During this pandemic, it’s been more obvious how the system treats the workers, especially people of color. We have to fight really hard. During COVID, we were essential but we were excluded. The state did not recognize our labor.
We were part of the struggle for the excluded workers fund. It was huge that we won the excluded workers fund. We have to celebrate that victory because it was a victory for and by the workers. Twenty three days on hunger strike. But before that it was a whole year of taking action and demanding the inclusion of the workers.
Victor Toro, Political Asylum Seeker
The authorities of the United States do not celebrate this holiday, but the workers here are celebrating it. The people are going out into the streets and proclaiming their demands.
In my case, I have been undocumented here in the United States for 36 years. I was imprisoned by ICE. I have filed many petitions and complaints and my case still hasn’t been resolved, just like the other 11 million undocumented workes. I am here to see if we can breathe life back into an immigrant movement.
In 2006, there were 12 million undocumented immigrants in the United States. Obama said he would naturalize everyone and he didn’t, neither did Trump or any other leader.
There’s a movement all over the country. Here, in California, in Chicago. Right now, people are marching in Washington, D.C. At this moment, people are coming out of the darkness.
The state tries to say that immigrants are responsible for bad things that happen in this country. For me, this is the big lie.
Immigrants have come from all the countries where the United States has torn with war and military interventions. They have come from Iraq, where the United States fought a false war, an invented war. They’ve come from Libya, Syria, Pakistan—all the Middle Eastern, Asian and African countries. They’ve come from Latin America, where Hilary Clinton supported a coup d’état in Honduras. The United States is responsible for the immigration from Central America.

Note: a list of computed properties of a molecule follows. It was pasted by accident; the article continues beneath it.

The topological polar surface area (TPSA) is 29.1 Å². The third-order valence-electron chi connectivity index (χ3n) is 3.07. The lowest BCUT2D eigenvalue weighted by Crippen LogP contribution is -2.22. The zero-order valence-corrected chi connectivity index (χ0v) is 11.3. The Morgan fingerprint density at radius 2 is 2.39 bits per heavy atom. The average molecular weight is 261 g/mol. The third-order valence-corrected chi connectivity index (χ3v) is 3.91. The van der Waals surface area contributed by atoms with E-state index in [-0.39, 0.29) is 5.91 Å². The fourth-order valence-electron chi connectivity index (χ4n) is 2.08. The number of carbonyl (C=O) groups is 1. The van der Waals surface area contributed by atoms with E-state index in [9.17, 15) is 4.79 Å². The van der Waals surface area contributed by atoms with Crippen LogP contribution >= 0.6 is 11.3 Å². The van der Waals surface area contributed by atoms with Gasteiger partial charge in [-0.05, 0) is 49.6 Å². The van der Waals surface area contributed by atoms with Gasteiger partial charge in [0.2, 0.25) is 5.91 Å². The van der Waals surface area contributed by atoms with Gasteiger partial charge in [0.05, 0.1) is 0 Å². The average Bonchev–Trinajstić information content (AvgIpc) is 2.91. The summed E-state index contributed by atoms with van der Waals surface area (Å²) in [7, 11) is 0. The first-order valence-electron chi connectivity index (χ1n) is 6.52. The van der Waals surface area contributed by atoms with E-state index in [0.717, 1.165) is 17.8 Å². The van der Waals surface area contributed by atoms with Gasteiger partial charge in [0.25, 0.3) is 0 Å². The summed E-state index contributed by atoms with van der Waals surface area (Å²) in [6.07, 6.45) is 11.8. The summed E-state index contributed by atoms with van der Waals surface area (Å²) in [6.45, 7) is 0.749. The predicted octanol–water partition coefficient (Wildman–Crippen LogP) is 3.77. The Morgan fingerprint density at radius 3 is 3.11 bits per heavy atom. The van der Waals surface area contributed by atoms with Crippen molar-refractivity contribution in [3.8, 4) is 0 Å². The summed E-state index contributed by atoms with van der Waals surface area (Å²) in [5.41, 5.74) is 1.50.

I came from Chile. In Chile, I was persecuted, I was jailed. I was imprisoned for being a member of MIR, Movimiento Izquierda Revolucionaria, an organization of the workers, the people. This people’s organization saw a lot of loss under the Pinochet dictatorship, and they’ve continued fighting ever since. I fled and tried to obtain political asylum here, and I still haven’t been successful.
The United States intervened during the coup in Chile and are still intervening currently, with the Pinochet
Things have changed a little, but the United States is still involved in government changes in Latin America. In Brazil, it was a little better hidden but they were still involved. The Brazilian who comes here—it’s not their fault. It’s not the Latino’s fault. It’s not the fault of the Latino children who are imprisoned on the border. Trump’s wall is a farce. One way or another, it’s going to fall like the Berlin Wall.
The people, the immigrants, the workers, the workers have been suffering the consequences of the pandemic—this capitalist crisis. There have been almost 600,000 COVID deaths in this country. This is a genocide. This is called capitalismo salvaje. This is called private banks. This is called the International Monetary Fund. It’s the Republicans and also the Democrats. So they’re not the ones with the solutions. It has to come from the working people, the youth. And here we are.